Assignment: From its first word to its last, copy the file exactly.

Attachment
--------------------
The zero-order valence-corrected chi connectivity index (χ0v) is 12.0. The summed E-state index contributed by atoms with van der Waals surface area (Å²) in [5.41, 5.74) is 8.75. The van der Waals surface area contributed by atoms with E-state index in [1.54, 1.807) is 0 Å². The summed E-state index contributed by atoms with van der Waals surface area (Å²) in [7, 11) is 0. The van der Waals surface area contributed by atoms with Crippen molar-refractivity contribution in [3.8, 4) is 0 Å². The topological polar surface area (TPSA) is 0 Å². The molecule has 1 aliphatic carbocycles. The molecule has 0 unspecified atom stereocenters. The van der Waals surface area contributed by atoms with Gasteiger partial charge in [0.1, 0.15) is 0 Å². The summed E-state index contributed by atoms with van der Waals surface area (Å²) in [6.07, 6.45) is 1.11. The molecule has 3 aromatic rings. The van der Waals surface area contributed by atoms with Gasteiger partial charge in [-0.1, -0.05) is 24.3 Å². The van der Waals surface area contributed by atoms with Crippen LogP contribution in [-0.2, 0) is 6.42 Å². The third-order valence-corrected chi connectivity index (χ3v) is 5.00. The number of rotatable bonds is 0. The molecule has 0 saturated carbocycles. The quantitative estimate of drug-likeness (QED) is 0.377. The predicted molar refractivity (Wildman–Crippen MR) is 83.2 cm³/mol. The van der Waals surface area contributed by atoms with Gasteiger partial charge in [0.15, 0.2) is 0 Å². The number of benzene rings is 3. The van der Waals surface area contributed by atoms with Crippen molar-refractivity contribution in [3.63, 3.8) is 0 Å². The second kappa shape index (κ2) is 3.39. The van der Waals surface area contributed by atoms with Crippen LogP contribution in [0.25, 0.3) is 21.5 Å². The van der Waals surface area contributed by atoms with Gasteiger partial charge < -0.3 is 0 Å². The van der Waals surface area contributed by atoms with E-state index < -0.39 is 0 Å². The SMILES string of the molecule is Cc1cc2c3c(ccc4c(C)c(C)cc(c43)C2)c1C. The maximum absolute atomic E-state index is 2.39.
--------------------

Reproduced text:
The zero-order valence-corrected chi connectivity index (χ0v) is 12.0. The summed E-state index contributed by atoms with van der Waals surface area (Å²) in [5.41, 5.74) is 8.75. The van der Waals surface area contributed by atoms with E-state index in [1.54, 1.807) is 0 Å². The summed E-state index contributed by atoms with van der Waals surface area (Å²) in [7, 11) is 0. The van der Waals surface area contributed by atoms with Crippen molar-refractivity contribution in [3.8, 4) is 0 Å². The topological polar surface area (TPSA) is 0 Å². The molecule has 1 aliphatic carbocycles. The molecule has 0 unspecified atom stereocenters. The van der Waals surface area contributed by atoms with Gasteiger partial charge in [0.1, 0.15) is 0 Å². The summed E-state index contributed by atoms with van der Waals surface area (Å²) in [6.07, 6.45) is 1.11. The molecule has 3 aromatic rings. The van der Waals surface area contributed by atoms with Gasteiger partial charge in [-0.1, -0.05) is 24.3 Å². The van der Waals surface area contributed by atoms with Crippen LogP contribution in [-0.2, 0) is 6.42 Å². The third-order valence-corrected chi connectivity index (χ3v) is 5.00. The number of rotatable bonds is 0. The molecule has 0 saturated carbocycles. The quantitative estimate of drug-likeness (QED) is 0.377. The predicted molar refractivity (Wildman–Crippen MR) is 83.2 cm³/mol. The van der Waals surface area contributed by atoms with Gasteiger partial charge in [0.15, 0.2) is 0 Å². The number of benzene rings is 3. The van der Waals surface area contributed by atoms with Crippen molar-refractivity contribution in [3.63, 3.8) is 0 Å². The second kappa shape index (κ2) is 3.39. The van der Waals surface area contributed by atoms with Crippen LogP contribution in [0.25, 0.3) is 21.5 Å². The van der Waals surface area contributed by atoms with Gasteiger partial charge < -0.3 is 0 Å². The van der Waals surface area contributed by atoms with E-state index < -0.39 is 0 Å². The SMILES string of the molecule is Cc1cc2c3c(ccc4c(C)c(C)cc(c43)C2)c1C. The maximum absolute atomic E-state index is 2.39.